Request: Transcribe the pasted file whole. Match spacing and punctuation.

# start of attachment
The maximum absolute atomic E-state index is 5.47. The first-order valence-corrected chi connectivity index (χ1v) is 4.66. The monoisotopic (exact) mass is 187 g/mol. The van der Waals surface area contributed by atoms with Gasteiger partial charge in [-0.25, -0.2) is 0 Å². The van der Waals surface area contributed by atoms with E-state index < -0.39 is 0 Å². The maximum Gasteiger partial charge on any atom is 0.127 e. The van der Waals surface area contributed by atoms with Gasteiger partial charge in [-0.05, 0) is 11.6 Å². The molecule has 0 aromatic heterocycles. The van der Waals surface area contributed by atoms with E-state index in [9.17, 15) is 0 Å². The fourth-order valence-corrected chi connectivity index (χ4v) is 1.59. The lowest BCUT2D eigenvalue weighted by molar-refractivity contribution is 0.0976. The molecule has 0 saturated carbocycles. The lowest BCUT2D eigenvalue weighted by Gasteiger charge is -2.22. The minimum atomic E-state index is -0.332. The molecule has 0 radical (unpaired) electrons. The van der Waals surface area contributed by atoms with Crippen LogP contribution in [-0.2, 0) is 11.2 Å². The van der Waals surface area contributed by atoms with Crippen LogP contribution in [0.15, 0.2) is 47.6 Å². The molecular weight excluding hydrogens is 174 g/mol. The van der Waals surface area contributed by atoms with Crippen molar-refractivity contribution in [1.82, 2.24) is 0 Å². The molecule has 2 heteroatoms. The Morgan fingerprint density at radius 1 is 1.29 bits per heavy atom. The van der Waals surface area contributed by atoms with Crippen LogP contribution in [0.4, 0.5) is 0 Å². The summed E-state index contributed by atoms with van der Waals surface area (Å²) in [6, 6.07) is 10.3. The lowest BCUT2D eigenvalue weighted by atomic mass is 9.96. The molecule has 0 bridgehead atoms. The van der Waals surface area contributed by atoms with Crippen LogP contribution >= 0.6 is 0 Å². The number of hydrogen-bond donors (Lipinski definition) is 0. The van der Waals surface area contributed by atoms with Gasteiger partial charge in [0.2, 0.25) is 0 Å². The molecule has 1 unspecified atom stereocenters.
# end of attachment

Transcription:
The maximum absolute atomic E-state index is 5.47. The first-order valence-corrected chi connectivity index (χ1v) is 4.66. The monoisotopic (exact) mass is 187 g/mol. The van der Waals surface area contributed by atoms with Gasteiger partial charge in [-0.25, -0.2) is 0 Å². The van der Waals surface area contributed by atoms with E-state index < -0.39 is 0 Å². The maximum Gasteiger partial charge on any atom is 0.127 e. The van der Waals surface area contributed by atoms with Gasteiger partial charge in [-0.05, 0) is 11.6 Å². The molecule has 0 aromatic heterocycles. The van der Waals surface area contributed by atoms with E-state index in [9.17, 15) is 0 Å². The fourth-order valence-corrected chi connectivity index (χ4v) is 1.59. The lowest BCUT2D eigenvalue weighted by molar-refractivity contribution is 0.0976. The molecule has 0 saturated carbocycles. The lowest BCUT2D eigenvalue weighted by Gasteiger charge is -2.22. The minimum atomic E-state index is -0.332. The molecule has 0 radical (unpaired) electrons. The van der Waals surface area contributed by atoms with Crippen LogP contribution in [-0.2, 0) is 11.2 Å². The van der Waals surface area contributed by atoms with Crippen LogP contribution in [0.15, 0.2) is 47.6 Å². The molecular weight excluding hydrogens is 174 g/mol. The van der Waals surface area contributed by atoms with Crippen molar-refractivity contribution in [1.82, 2.24) is 0 Å². The molecule has 2 heteroatoms. The Morgan fingerprint density at radius 1 is 1.29 bits per heavy atom. The van der Waals surface area contributed by atoms with Crippen LogP contribution in [0.4, 0.5) is 0 Å². The summed E-state index contributed by atoms with van der Waals surface area (Å²) in [6, 6.07) is 10.3. The lowest BCUT2D eigenvalue weighted by atomic mass is 9.96. The molecule has 0 bridgehead atoms. The van der Waals surface area contributed by atoms with Crippen LogP contribution >= 0.6 is 0 Å². The number of hydrogen-bond donors (Lipinski definition) is 0. The van der Waals surface area contributed by atoms with Gasteiger partial charge in [0.2, 0.25) is 0 Å². The molecule has 1 unspecified atom stereocenters.